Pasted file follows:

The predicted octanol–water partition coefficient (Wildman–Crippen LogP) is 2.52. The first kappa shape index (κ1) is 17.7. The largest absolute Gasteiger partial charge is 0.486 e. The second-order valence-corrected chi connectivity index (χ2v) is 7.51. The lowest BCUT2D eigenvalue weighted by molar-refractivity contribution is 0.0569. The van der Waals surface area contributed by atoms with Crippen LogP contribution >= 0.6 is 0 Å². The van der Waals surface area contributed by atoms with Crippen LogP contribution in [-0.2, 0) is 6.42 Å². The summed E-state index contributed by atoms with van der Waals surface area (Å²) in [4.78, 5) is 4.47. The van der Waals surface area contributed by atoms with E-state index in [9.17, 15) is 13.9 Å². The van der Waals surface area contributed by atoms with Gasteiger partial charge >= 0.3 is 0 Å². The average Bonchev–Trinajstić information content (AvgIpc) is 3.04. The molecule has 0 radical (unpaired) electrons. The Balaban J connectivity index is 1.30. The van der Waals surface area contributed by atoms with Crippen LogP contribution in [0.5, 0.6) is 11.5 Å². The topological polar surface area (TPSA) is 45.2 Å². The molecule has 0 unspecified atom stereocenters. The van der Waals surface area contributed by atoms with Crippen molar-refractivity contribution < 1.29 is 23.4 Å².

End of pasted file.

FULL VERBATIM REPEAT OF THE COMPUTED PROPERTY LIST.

The predicted octanol–water partition coefficient (Wildman–Crippen LogP) is 2.52. The first kappa shape index (κ1) is 17.7. The largest absolute Gasteiger partial charge is 0.486 e. The second-order valence-corrected chi connectivity index (χ2v) is 7.51. The lowest BCUT2D eigenvalue weighted by molar-refractivity contribution is 0.0569. The van der Waals surface area contributed by atoms with Crippen LogP contribution >= 0.6 is 0 Å². The van der Waals surface area contributed by atoms with Crippen LogP contribution in [-0.2, 0) is 6.42 Å². The summed E-state index contributed by atoms with van der Waals surface area (Å²) in [4.78, 5) is 4.47. The van der Waals surface area contributed by atoms with E-state index in [9.17, 15) is 13.9 Å². The van der Waals surface area contributed by atoms with Gasteiger partial charge >= 0.3 is 0 Å². The average Bonchev–Trinajstić information content (AvgIpc) is 3.04. The molecule has 0 radical (unpaired) electrons. The Balaban J connectivity index is 1.30. The van der Waals surface area contributed by atoms with Crippen LogP contribution in [0.5, 0.6) is 11.5 Å². The topological polar surface area (TPSA) is 45.2 Å². The molecule has 0 unspecified atom stereocenters. The van der Waals surface area contributed by atoms with Crippen molar-refractivity contribution < 1.29 is 23.4 Å².